“There are”, said Malgaigne, “in the thesis which Mr X has just supported, things which are new and things which are good; unfortunately the new ones are not good, and the good ones are not new.”

Pilastre, 1905: 28

  • 1835 – Surgeon of the central bureau of hospitals serving at l’Hôpital Saint-Louis, Bicêtre, and La Charité
  • 1840 – Founded the surgical journal ‘Journal de Chirurgie
  • 1843 – Guerin sued for defamation of character after a barbed public exchange between the former associates. The basic premise being: ‘Can the results of clinical investigations and laboratory experiments which demonstrate the ineffectiveness of methods of treatment, strongly advocated by various indi­viduals, be published with impunity?‘ In the end, Malgaigne had the greatest popular support as an advocate of freedom of inquiry and freedom to publish opinions based on investigations and the lawsuit against him was dismissed.
  • 1846 – Member of the Académie de Médecine
  • 1847 – Chief editor of the ‘Revue médico-chirurgicale de Paris‘. Here, Malgaigne exerted his greatest influence upon his contemporaries. He was a staunch advocate of the statistical approach to the study of medical problems and encouraged animal experimentation. Young men and new ideas always gained a hearing on the pages of his journals.
  • 1847 – The first to use ether anaesthesia in France on January 12, 1847 and presented to a meeting of the Académie de Médecine just three months after Morton’s success in Boston. [Premiers essais sur l’éther pendant 5 opérations chirurgicales]. This was largely responsible for the rapid adoption of ether throughout France.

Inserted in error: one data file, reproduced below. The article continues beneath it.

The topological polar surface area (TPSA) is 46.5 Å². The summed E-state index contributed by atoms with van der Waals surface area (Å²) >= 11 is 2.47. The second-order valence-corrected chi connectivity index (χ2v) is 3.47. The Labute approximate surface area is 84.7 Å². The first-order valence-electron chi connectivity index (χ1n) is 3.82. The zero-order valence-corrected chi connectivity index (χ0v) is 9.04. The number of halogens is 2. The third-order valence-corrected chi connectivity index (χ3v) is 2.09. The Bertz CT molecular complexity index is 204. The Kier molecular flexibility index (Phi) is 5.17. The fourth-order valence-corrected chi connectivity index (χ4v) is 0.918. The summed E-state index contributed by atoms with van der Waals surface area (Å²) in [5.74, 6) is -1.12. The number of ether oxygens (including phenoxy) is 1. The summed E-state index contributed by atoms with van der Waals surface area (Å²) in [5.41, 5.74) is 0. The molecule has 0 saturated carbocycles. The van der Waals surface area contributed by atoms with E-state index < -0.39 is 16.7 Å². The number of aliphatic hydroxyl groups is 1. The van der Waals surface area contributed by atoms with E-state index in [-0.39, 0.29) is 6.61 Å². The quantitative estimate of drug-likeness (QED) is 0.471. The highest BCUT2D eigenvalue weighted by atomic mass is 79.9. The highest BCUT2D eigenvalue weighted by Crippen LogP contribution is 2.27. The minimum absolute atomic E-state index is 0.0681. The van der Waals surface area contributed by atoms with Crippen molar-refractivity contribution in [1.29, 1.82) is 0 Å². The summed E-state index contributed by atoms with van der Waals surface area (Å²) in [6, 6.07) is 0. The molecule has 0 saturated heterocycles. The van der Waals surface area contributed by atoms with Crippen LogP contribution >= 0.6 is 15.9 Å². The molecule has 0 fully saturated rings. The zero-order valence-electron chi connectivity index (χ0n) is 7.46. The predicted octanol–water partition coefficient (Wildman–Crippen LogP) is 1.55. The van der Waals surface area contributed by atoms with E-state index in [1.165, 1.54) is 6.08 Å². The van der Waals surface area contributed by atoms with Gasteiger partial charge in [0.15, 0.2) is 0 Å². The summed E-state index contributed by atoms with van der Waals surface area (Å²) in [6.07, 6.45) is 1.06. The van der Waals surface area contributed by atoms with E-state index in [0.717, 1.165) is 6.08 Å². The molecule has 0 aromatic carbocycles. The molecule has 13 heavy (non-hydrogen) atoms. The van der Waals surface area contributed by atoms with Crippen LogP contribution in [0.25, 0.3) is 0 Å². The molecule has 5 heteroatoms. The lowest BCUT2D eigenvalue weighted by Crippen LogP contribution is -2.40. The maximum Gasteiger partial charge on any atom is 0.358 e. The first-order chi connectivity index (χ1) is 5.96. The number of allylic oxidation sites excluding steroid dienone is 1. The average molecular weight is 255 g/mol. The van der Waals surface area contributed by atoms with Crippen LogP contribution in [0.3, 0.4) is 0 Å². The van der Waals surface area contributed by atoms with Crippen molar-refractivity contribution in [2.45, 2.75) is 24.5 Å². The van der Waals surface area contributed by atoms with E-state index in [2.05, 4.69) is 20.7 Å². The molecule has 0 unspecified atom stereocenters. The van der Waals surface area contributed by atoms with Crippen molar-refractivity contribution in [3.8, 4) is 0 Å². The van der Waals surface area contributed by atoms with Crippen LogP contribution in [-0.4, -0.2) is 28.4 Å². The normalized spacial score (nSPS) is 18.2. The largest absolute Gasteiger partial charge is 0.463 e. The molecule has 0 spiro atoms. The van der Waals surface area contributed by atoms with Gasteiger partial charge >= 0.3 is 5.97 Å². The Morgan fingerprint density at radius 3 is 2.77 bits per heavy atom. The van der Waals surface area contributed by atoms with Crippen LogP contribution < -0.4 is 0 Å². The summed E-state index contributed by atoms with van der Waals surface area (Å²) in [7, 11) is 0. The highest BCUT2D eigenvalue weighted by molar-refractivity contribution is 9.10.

• 1850 – 1865 Chair of Professor of Operative Surgery
  • Died October 17, 1865
Significant publications
Manuel de médecine opératoire (1834)

800 page, pocket-sized volume devoid of illustrations with the mantra ‘sécurité, simplicité, et célérité‘. Hence the guiding principles used in selecting the various operative techniques where only the safest, most simple and most rapid means of accomplishing the desired ends are espoused. The text was a compilation of known procedures, and owed its success to its critical evaluation and the clear, concise manner in which the essence of the subject is distilled and was translated into English, German, Spanish, Italian and Arabic.

Traité des fractures et des luxations (1847)

Malgaigne’s published a 1300 page, two volume treatise with atlas of plates on fractures and dislocations (18471848 translated to English in 1859). This work was arguably the most comprehensive overview of orthopaedics of the 19th century (although Astley Paston Cooper may disagree…)